CalPERS: Poster Child of Private Equity Cargo Cultism
CalPERS, once highly regarded for its acumen, is increasingly the willing victim of investment fads past their sell-by date. For hedge funds, CalPERS admitted they weren’t delivering adequate returns in 2006, but didn’t announce its intent to end the strategy until 2014. But even with that delay in taking action, CalPERS was willing to look at what its data said and acknowledged publicly that hedge funds were underperforming.
But in board meetings and in presentations to the press, the latest being to the New York Times, CalPERS continues to insist that private equity is its big hope for reducing its underfunding, in the face of overwhelming evidence that private equity is failing to beat public stocks.
And remember that private equity ought to deliver a markedly higher return, with experts using a rule of thumb of 300 basis points (3%) to compensate for its additional risks and costs. Yet CalPERS has taken to cooking its benchmarks to make private equity performance look better than it is, both by reducing the required risk premium by half, to 150 basis points, and by choosing more flattering equity indices as the basis for comparison.
In the New York Times article by Mary Walsh, the giant fund insists its yet-to-be-hired Chief Investment Officer will be required to implement a mandate of “more private equity”. Oddly, the article ignores the substantial and growing literature documenting private equity’s failure to outperform, statements by top industry executives forecasting that future performance will be lower than in the past, and CalPERS’ most recent fiscal year results, where private equity delivered -5.1%, worse than public equity at 0.6%. What enabled CalPERS to deliver a lower-than-target but better-than-most-other-public-pension-funds return of 4.7% was fixed income, thanks to the Fed lowering rates to combat Covid-19 fallout and CalPERS having a higher fixed income allocation than most of its peers.
New York Times insiders have told us over the years, on a contemporaneous basis, how the business section has gone ever more in the direction of toadying to big corporate interests. So it isn’t clear whether this piece coming out as artfully-packaged dictation-taking was Walsh’s doing or the result of editorial intervention.
The Times account legitimates CalPERS’ eagerness to throw more money at private equity by highlighting how municipalities are cutting spending in key areas like schools to meet their pension commitments. She never acknowledges that CalPERS underfunding hole is so deep that the system can’t earn its way out, particularly given the near-certainty that the Fed will keep interest rates super low for the foreseeable future.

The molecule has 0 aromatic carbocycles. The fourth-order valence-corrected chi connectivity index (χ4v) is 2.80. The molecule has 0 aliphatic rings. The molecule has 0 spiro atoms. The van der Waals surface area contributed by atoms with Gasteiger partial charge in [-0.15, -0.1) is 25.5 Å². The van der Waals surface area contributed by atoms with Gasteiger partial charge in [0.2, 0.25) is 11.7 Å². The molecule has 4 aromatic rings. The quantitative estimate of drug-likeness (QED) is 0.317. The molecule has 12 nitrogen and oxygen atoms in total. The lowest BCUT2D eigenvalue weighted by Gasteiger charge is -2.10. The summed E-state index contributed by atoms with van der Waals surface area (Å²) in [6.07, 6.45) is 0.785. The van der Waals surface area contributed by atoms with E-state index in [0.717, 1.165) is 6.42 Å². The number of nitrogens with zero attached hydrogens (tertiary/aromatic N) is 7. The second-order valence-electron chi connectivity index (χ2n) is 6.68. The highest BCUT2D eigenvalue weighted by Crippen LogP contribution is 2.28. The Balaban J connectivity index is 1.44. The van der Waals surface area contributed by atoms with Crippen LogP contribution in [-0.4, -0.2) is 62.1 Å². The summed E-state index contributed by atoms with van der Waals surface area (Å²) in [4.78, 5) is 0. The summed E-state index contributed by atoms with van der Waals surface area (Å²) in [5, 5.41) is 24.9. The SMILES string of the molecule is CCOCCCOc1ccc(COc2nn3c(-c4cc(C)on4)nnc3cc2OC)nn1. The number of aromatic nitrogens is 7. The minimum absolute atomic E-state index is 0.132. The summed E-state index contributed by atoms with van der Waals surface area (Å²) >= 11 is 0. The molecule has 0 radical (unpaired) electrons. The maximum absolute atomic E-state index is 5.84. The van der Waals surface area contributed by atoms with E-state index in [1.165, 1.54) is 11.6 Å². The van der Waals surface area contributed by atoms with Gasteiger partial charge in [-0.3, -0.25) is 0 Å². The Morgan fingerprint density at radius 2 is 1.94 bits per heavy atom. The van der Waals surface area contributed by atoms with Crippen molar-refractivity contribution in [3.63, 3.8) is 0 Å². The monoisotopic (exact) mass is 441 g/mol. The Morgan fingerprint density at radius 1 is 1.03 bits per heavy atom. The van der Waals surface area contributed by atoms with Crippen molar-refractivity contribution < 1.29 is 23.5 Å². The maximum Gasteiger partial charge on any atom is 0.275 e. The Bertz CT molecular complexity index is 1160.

The article never once questions CalPERS’ outdated belief that it can consistently beat stocks with private equity.1 She repeats the canard that stocks are more volatile than private equity, which is true only due to private equity almost never valuing its holdings and to widely acknowledged bogus accounting (“smoothing,” as in not recognizing losses in bad markets). In other words, the advantage of stocks, its greater liquidity, is depicted as a negative!
Nor does the Times’ piece question the blather from CalPERS, perhaps directly from CEO Marcie Frost who spoke to the Grey Lady. The article depicts CalPERS as not happy with private equity but still eagerly seeking to commit more. Worse, it parrots the incredible claim that it’s the board’s fault that CalPERS’ isn’t more invested in private equity:
CalPERS has sometimes moved slowly on private equity partly because of its trustees’ qualms.
Oh, come on. The staff has plenty of authority. The Board has delegated to the CIO the ability to make an unlimited number of ONE BILLION DOLLAR ($1,000,000,000) fund commitments and an unlimited number of ONE BILLION NINE HUNDRED MILLION DOLLAR ($1,900,000,000) commitments to separate accounts.
When has staff not run roughshod over the board? Only after Ben Meng’s abrupt exit, the result of a conflicted one billion dollar commitment to Blackstone, has the board flexed badly atrophied oversight muscles. Even then, staff has been working overtime to thwart that effort.
The Times cites Theresa Taylor hand-wringing over CalPERS having invested in Toys’R’Us, whose bankruptcy was the focus of numerous stories and even a major topic at Congressional hearings last year, and Margaret Brown questioning the current private equity benchmark. Pray tell, what do either of these have to do with CalPERS pulling the trigger on investments, when staff has substantial delegated authority plus a track record of thumbing its nose at the board?
And it’s easy to find plenty of examples of union representatives and employees of companies bankrupted by CalPERS private equity investments, like Caesars, speaking in public comments only to be met by stony stares from the board.
If we accept that CalPERS being underinvested in private equity is a Bad Thing, its staff has only itself to blame. The reasons are:
Former private equity chief Real Desrochers being seen in the industry as difficult to work with, resulting in CalPERS often being called late in fundraising
CalPERS reconfirming the impression in the industry that it was a hot mess (and therefore undesirable) by taking forever to hire a new Managing Investment Director to replace Desrochers
CalPERS telling the world it didn’t want to invest in funds any more via its eighteen-month “private equity new business model” exercise. Why should CalPERS’ private equity staff break a sweat when management’s widely broadcast plan was that their jobs were on track to be eliminated?